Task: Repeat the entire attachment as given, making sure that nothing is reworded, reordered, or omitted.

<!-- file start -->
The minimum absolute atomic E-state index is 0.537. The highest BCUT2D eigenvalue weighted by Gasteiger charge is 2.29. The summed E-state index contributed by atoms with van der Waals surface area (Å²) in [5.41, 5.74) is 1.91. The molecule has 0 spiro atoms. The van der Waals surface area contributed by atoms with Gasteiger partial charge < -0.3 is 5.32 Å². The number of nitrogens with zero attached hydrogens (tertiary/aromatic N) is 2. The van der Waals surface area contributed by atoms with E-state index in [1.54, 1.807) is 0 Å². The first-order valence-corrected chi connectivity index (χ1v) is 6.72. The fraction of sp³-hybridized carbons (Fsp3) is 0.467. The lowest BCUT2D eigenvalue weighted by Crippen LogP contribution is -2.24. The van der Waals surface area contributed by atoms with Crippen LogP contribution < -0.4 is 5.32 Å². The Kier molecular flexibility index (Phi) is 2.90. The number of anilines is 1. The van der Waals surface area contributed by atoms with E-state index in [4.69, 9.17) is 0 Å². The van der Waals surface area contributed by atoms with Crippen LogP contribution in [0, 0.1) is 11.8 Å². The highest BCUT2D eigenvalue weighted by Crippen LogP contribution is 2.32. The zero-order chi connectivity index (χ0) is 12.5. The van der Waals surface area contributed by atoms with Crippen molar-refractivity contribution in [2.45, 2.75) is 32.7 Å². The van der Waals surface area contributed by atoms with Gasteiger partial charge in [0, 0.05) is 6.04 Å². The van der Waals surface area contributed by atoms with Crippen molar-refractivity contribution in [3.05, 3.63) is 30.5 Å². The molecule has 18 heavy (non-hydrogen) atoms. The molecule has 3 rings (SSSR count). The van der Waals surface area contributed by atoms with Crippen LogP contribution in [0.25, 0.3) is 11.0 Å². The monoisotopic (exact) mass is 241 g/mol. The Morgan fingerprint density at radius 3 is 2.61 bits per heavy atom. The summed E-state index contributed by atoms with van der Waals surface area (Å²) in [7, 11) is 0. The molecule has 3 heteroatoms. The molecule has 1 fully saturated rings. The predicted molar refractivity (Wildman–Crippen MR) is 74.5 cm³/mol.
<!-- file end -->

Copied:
The minimum absolute atomic E-state index is 0.537. The highest BCUT2D eigenvalue weighted by Gasteiger charge is 2.29. The summed E-state index contributed by atoms with van der Waals surface area (Å²) in [5.41, 5.74) is 1.91. The molecule has 0 spiro atoms. The van der Waals surface area contributed by atoms with Gasteiger partial charge < -0.3 is 5.32 Å². The number of nitrogens with zero attached hydrogens (tertiary/aromatic N) is 2. The van der Waals surface area contributed by atoms with E-state index in [1.54, 1.807) is 0 Å². The first-order valence-corrected chi connectivity index (χ1v) is 6.72. The fraction of sp³-hybridized carbons (Fsp3) is 0.467. The lowest BCUT2D eigenvalue weighted by Crippen LogP contribution is -2.24. The van der Waals surface area contributed by atoms with Crippen LogP contribution < -0.4 is 5.32 Å². The Kier molecular flexibility index (Phi) is 2.90. The number of anilines is 1. The van der Waals surface area contributed by atoms with E-state index in [4.69, 9.17) is 0 Å². The van der Waals surface area contributed by atoms with Crippen LogP contribution in [0, 0.1) is 11.8 Å². The highest BCUT2D eigenvalue weighted by Crippen LogP contribution is 2.32. The zero-order chi connectivity index (χ0) is 12.5. The van der Waals surface area contributed by atoms with Crippen molar-refractivity contribution in [2.45, 2.75) is 32.7 Å². The van der Waals surface area contributed by atoms with Gasteiger partial charge in [0, 0.05) is 6.04 Å². The van der Waals surface area contributed by atoms with Crippen molar-refractivity contribution in [3.05, 3.63) is 30.5 Å². The molecule has 18 heavy (non-hydrogen) atoms. The molecule has 3 rings (SSSR count). The van der Waals surface area contributed by atoms with Crippen LogP contribution in [0.25, 0.3) is 11.0 Å². The monoisotopic (exact) mass is 241 g/mol. The Morgan fingerprint density at radius 3 is 2.61 bits per heavy atom. The summed E-state index contributed by atoms with van der Waals surface area (Å²) in [7, 11) is 0. The molecule has 3 heteroatoms. The molecule has 1 fully saturated rings. The predicted molar refractivity (Wildman–Crippen MR) is 74.5 cm³/mol.